The latest decennial survey makes it clear that priorities for the next decade will include the search for Earth-like habitable worlds – and will require large facilities to pursue these themes. These include a “super Hubble” space telescope – estimated at at least $ 11 billion – and two enormous ground-based telescopes 25 to 30 meters wide which would be successors to the current largest class of telescopes, including the twin 10-meter of the Keck telescopes in Hawaii. Importantly, the report also identifies opportunities for the United States to coordinate with other nations and space agencies on astronomical exploration. These opportunities must be seized.

Lots of reach

The collaboration comes in several flavors. Canada, China, India and Japan are partners in one of the next generation ground-based telescopes, the Thirty Meter Telescope (TMT) project. They contribute both funds and work on the telescope equipment. Canada, for example, is building the dome enclosure and China is working on polishing the mirror segments, in exchange for a share of future observation time.

Additionally, nations are eager to continue these collaborative roles. Last year, Canada’s astronomical community identified technical areas in which Canadian astronomers can complement the work of NASA and other major space agencies. These include the development of scientific instruments and other materials for future NASA missions, in the same way that the Canadian Space Agency contributed to Webb.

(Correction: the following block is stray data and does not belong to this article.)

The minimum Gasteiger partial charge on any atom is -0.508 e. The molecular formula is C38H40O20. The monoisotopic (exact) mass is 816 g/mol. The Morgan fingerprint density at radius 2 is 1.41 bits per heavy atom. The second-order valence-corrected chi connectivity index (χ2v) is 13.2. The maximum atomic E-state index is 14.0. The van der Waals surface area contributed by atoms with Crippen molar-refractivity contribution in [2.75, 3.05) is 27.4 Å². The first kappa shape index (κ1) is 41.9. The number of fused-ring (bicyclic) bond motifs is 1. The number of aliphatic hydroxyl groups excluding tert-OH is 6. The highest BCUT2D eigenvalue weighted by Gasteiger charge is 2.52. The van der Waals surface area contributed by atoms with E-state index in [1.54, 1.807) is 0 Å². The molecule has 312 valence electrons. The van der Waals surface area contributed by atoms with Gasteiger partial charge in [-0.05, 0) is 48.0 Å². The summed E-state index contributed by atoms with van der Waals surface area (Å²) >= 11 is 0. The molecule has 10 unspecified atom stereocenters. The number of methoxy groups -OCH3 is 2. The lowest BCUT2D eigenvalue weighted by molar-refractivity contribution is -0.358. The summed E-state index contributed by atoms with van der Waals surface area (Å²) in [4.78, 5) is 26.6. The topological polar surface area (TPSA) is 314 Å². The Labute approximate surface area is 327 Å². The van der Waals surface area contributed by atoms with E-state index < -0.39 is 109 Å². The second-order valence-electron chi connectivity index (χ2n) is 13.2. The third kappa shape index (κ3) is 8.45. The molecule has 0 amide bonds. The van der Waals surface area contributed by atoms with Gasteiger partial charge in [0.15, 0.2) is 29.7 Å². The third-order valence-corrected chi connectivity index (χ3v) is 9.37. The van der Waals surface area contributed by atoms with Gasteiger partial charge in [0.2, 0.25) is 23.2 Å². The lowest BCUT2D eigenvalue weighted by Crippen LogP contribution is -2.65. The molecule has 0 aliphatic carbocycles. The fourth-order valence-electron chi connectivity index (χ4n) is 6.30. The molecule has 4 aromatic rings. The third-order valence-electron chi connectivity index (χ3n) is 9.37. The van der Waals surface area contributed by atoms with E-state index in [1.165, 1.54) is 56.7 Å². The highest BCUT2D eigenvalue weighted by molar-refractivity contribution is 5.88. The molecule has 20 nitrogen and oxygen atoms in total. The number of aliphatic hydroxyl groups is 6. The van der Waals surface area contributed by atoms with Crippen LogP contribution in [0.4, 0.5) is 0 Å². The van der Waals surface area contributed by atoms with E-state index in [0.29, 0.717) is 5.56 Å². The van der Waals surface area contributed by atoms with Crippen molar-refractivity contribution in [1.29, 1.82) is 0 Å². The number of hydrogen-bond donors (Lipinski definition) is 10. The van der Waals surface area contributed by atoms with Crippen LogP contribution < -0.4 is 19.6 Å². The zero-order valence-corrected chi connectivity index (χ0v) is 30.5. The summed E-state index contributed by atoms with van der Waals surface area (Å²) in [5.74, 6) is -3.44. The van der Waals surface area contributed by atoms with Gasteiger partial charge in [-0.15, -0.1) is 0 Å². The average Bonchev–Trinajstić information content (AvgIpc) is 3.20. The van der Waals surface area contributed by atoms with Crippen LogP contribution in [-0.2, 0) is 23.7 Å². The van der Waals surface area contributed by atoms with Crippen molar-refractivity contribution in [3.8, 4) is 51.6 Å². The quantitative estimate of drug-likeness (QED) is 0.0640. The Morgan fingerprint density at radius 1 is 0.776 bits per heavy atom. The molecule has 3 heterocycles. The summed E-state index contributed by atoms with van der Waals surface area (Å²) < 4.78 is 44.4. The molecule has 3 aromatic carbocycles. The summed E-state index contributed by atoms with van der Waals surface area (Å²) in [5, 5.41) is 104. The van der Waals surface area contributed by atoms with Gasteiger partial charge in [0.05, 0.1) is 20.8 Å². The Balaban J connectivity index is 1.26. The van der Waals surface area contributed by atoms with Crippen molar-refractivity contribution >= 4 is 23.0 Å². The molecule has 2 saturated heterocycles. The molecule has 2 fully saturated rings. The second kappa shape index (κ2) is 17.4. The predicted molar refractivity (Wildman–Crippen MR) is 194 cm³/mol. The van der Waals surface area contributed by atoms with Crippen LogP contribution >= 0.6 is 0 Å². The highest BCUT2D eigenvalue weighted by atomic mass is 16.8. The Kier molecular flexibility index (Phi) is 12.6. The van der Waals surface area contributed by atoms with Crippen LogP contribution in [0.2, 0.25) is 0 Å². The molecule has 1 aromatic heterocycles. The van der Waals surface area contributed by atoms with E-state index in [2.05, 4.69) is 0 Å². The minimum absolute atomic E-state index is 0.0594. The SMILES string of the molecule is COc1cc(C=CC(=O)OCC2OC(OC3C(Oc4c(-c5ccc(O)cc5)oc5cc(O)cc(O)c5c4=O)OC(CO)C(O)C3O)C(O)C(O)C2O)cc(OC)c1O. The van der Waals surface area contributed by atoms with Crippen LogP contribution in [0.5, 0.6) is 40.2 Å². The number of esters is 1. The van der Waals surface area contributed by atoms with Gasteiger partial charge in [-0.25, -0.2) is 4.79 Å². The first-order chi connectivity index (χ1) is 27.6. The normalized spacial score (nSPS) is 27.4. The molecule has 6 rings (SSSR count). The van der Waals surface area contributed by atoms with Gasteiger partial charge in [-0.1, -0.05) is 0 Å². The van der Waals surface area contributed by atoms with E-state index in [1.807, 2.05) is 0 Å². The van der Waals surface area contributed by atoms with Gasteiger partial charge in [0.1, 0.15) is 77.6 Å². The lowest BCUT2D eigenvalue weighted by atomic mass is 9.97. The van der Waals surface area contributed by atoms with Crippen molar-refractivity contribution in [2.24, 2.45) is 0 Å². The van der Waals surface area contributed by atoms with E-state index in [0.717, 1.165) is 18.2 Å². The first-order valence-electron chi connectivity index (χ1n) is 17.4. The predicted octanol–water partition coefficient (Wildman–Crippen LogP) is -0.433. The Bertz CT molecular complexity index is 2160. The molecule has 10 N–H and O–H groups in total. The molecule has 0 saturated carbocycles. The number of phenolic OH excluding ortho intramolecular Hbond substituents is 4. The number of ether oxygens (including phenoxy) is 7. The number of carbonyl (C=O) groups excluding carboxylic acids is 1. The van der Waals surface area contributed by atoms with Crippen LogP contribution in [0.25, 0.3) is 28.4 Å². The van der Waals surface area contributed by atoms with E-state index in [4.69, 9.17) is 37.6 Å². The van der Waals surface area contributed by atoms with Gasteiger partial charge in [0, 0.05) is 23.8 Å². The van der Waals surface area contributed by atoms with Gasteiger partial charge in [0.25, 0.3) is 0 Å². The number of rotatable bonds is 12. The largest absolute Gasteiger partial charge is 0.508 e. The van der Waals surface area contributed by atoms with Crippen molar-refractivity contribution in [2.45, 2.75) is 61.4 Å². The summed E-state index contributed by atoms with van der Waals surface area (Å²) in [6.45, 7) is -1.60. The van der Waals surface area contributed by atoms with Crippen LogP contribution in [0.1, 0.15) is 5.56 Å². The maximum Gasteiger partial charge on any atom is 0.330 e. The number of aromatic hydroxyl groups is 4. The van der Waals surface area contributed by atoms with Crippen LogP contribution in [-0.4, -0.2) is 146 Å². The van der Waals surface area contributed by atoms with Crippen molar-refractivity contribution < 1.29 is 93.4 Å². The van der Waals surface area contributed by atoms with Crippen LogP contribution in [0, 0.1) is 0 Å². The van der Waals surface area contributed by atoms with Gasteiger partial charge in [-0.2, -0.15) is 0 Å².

Such collaboration also helps ensure that research gaps are filled and that projects do not overlap or stray into the territory of others. European astronomers, for example, will be relieved that the proposed “super Hubble” operates in the ultraviolet, visible and infrared wavelengths. Had the plan been to use x-rays, the telescope would have been placed uncomfortably in the territory of ESA’s Athena X-ray Observatory, which is scheduled to launch in the early 2030s. The report proposes a mission X-ray, but it should follow the Super Hubble and be designed to complement rather than compete with Athena. One challenge, however, will be to develop the Super Hubble quickly and efficiently enough that it is possible to continue down the wishlist towards this x-ray mission.